The goals may have changed but the former footballer is now making a big impression on the running world. She shares an insight into her training.

Clayton le Moors and Burnley AC’s Laura Hesketh has successfully swapped Burnley Football Club spikes for running shoes over the last two years, earning her 5k and 10k PBs of 16:44 and 34:28 along the way.

The skilled striker regularly made the headlines during her two decades at Burnley Ladies, scoring prolifically for the Lady Clarets, including a hat trick in one of her last seasons at the club despite having only run a marathon less than two weeks earlier.

Her recent victory at the competitive Salford 10k with a time just seconds shy of her PB, while still recovering from illness, was an early pointer of another year of progress for the relative new comer to high end domestic athletics.

Hesketh’s rapid rise up the rankings took her to another level last year, improving her 10k PB from 36:37 to 34:28 when she took the win at Wilmslow in November, pushing her into the top 40 of the UK standings.

She earned her 16:44 5k PB at the Manchester Sale Sizzler 5k series last July, where only international fell and mountain runner, Ambleside’s Sarah McCormack, kept her off the top spot.

Interestingly, her previous fastest time was posted at a Podium 5k race in 2016 – her 17:27 best posted back then was in the B race of the competitive yet back-to-basics event, though it would have been good enough for a third lady position in the A race.

The Podium races are clearly important events to Hesketh, and prove the simple but effective races organised by Chris Barnes have helped at least one (although in reality far more) athlete progress, with the Clayton athlete using them as a marker against high class competition.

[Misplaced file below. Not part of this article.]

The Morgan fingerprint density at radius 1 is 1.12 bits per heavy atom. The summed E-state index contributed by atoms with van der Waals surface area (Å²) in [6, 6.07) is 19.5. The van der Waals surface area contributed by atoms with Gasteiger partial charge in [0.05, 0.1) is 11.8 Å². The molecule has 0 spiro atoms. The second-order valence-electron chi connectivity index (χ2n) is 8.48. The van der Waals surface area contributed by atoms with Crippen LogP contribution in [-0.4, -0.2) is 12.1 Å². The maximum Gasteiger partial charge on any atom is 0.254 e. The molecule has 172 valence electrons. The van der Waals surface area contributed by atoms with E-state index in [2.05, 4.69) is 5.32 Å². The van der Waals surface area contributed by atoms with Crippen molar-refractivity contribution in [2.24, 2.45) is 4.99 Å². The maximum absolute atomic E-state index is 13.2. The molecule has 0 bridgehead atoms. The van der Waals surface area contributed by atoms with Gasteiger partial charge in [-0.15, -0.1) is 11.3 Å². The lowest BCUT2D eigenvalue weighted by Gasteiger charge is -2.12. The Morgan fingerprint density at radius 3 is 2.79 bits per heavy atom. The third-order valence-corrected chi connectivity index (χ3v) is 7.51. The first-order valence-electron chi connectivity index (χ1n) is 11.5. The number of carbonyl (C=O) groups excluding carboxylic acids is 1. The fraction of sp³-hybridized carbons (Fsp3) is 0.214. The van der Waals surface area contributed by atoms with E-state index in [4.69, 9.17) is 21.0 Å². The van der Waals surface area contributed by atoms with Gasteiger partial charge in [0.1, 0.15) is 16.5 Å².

Hesketh competed in one of the very first Podium 5k races in 2014, and returned four times the following year, improving her course PB from 19:11 to 18:17 in less than 12 months.

A quick glance at the former football ace’s Power of 10 shows she’s certainly a fan of racing local to her Clayton roots in the North West of England, highlighting the fact that it isn’t always necessary to travel the length and breadth of the country to race well.

Here we chat with the Lancashire V35 athlete about her training, how she juggles it with children and a full-time job and whether she thinks her relatively fresh legs have helped her progress so impressively in her thirties.

A typical training week for Laura Hesketh

Track session, varying from 500m reps up to 1000m. For 500m reps I’d ideally be looking at 1:30 or under and 600m around 1:50 or less.

Some sessions I know I will run better than others so this is just a good marker to see where I’m at.

Steady 60 minutes at 7-7.30min/mile pace.

Another steady hour’s run, depending on what time I have.

Track session, this time with shorter reps, such as 200m and 300m reps.


If not racing, a steady hour’s run with some strides.

Hilly 90 minutes

My steady runs can be at a variety of pace depending on if I’ve raced or just how tired I am in general. They would normally be around 7- 7:30min/mile pace, but I don’t get too worried if they are a little slower.

There is no escape from hills around where I live, which is good for training and I know I’m not going to be running at race pace. I go off how I feel rather than clock watching too much.

Whenever I can I try to get off road when out on a training run. My long Sunday run is usually a mixture of fell, trail and road. I find this keeps the training interesting and also gives my legs a bit of a break.

Fast Running: Could you tell us about your win at the Salford 10k?

Laura Hesketh: I just really wanted to see what shape I was in. After being ill over Christmas it had taken a while to get back to where I was last year, so I was really pleased to not be too far away from my PB.